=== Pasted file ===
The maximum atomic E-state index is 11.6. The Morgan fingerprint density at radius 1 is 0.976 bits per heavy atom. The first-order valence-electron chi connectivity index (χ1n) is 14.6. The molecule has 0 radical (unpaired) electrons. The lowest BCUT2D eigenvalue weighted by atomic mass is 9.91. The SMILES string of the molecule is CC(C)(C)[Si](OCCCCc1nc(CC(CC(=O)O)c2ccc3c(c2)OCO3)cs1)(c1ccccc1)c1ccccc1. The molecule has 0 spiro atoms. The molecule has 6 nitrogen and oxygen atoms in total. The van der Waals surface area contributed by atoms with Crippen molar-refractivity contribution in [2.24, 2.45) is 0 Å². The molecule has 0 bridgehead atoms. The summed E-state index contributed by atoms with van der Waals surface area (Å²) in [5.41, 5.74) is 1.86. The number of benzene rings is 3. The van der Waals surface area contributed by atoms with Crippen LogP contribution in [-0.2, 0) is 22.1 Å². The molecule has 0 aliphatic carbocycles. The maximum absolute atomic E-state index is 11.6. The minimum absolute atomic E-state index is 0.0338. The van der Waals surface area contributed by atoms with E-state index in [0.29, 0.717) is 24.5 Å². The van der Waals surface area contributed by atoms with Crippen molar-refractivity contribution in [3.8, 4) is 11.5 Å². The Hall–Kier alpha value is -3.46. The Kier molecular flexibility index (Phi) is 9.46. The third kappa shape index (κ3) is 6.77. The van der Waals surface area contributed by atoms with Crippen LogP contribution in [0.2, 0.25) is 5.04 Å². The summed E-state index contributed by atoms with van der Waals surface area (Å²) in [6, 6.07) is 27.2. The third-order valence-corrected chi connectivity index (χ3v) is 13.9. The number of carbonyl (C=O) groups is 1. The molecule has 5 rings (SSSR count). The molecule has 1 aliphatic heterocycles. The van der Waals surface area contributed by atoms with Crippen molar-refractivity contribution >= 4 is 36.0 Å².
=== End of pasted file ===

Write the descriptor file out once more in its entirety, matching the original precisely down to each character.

The maximum atomic E-state index is 11.6. The Morgan fingerprint density at radius 1 is 0.976 bits per heavy atom. The first-order valence-electron chi connectivity index (χ1n) is 14.6. The molecule has 0 radical (unpaired) electrons. The lowest BCUT2D eigenvalue weighted by atomic mass is 9.91. The SMILES string of the molecule is CC(C)(C)[Si](OCCCCc1nc(CC(CC(=O)O)c2ccc3c(c2)OCO3)cs1)(c1ccccc1)c1ccccc1. The molecule has 0 spiro atoms. The molecule has 6 nitrogen and oxygen atoms in total. The van der Waals surface area contributed by atoms with Crippen molar-refractivity contribution in [2.24, 2.45) is 0 Å². The molecule has 0 bridgehead atoms. The summed E-state index contributed by atoms with van der Waals surface area (Å²) in [5.41, 5.74) is 1.86. The number of benzene rings is 3. The van der Waals surface area contributed by atoms with Crippen LogP contribution in [-0.2, 0) is 22.1 Å². The molecule has 0 aliphatic carbocycles. The maximum absolute atomic E-state index is 11.6. The minimum absolute atomic E-state index is 0.0338. The van der Waals surface area contributed by atoms with E-state index in [0.29, 0.717) is 24.5 Å². The van der Waals surface area contributed by atoms with Crippen molar-refractivity contribution in [3.8, 4) is 11.5 Å². The Hall–Kier alpha value is -3.46. The Kier molecular flexibility index (Phi) is 9.46. The third kappa shape index (κ3) is 6.77. The van der Waals surface area contributed by atoms with Crippen LogP contribution in [0.2, 0.25) is 5.04 Å². The summed E-state index contributed by atoms with van der Waals surface area (Å²) in [6, 6.07) is 27.2. The third-order valence-corrected chi connectivity index (χ3v) is 13.9. The number of carbonyl (C=O) groups is 1. The molecule has 5 rings (SSSR count). The molecule has 1 aliphatic heterocycles. The van der Waals surface area contributed by atoms with Crippen molar-refractivity contribution >= 4 is 36.0 Å².